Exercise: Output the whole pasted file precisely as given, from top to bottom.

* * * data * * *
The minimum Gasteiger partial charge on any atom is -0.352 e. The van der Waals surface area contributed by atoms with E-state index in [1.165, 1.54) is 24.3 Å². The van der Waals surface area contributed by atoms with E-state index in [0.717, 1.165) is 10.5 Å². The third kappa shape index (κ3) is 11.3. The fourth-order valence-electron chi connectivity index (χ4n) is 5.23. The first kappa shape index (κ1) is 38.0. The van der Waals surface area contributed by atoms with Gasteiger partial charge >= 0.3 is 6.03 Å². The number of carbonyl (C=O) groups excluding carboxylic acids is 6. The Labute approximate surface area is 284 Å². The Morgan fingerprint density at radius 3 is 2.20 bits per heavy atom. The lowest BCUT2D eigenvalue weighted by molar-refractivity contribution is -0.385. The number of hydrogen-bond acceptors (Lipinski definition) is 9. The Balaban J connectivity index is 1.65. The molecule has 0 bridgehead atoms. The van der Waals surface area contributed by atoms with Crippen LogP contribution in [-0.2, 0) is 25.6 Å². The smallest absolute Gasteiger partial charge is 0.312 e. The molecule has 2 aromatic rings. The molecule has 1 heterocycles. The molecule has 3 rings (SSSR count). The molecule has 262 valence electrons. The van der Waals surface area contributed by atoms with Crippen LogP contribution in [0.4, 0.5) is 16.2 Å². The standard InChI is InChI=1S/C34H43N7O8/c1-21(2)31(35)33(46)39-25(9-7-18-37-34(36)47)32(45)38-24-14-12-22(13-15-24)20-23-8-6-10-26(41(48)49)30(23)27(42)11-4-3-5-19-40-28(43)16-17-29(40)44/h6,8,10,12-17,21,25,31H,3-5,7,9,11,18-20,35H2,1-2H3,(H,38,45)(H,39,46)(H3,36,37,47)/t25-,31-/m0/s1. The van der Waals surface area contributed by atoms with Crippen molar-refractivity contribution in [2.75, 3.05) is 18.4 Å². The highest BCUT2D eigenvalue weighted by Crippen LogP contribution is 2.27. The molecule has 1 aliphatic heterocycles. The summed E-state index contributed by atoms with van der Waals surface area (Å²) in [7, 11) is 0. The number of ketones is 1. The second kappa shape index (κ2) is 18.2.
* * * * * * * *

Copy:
The minimum Gasteiger partial charge on any atom is -0.352 e. The van der Waals surface area contributed by atoms with E-state index in [1.165, 1.54) is 24.3 Å². The van der Waals surface area contributed by atoms with E-state index in [0.717, 1.165) is 10.5 Å². The third kappa shape index (κ3) is 11.3. The fourth-order valence-electron chi connectivity index (χ4n) is 5.23. The first kappa shape index (κ1) is 38.0. The van der Waals surface area contributed by atoms with Gasteiger partial charge >= 0.3 is 6.03 Å². The number of carbonyl (C=O) groups excluding carboxylic acids is 6. The Labute approximate surface area is 284 Å². The Morgan fingerprint density at radius 3 is 2.20 bits per heavy atom. The lowest BCUT2D eigenvalue weighted by molar-refractivity contribution is -0.385. The number of hydrogen-bond acceptors (Lipinski definition) is 9. The Balaban J connectivity index is 1.65. The molecule has 0 bridgehead atoms. The van der Waals surface area contributed by atoms with Crippen LogP contribution in [-0.2, 0) is 25.6 Å². The smallest absolute Gasteiger partial charge is 0.312 e. The molecule has 2 aromatic rings. The molecule has 1 heterocycles. The molecule has 3 rings (SSSR count). The molecule has 262 valence electrons. The van der Waals surface area contributed by atoms with Crippen LogP contribution in [0.4, 0.5) is 16.2 Å². The standard InChI is InChI=1S/C34H43N7O8/c1-21(2)31(35)33(46)39-25(9-7-18-37-34(36)47)32(45)38-24-14-12-22(13-15-24)20-23-8-6-10-26(41(48)49)30(23)27(42)11-4-3-5-19-40-28(43)16-17-29(40)44/h6,8,10,12-17,21,25,31H,3-5,7,9,11,18-20,35H2,1-2H3,(H,38,45)(H,39,46)(H3,36,37,47)/t25-,31-/m0/s1. The van der Waals surface area contributed by atoms with Crippen molar-refractivity contribution in [2.75, 3.05) is 18.4 Å². The highest BCUT2D eigenvalue weighted by Crippen LogP contribution is 2.27. The molecule has 1 aliphatic heterocycles. The summed E-state index contributed by atoms with van der Waals surface area (Å²) in [7, 11) is 0. The number of ketones is 1. The second kappa shape index (κ2) is 18.2.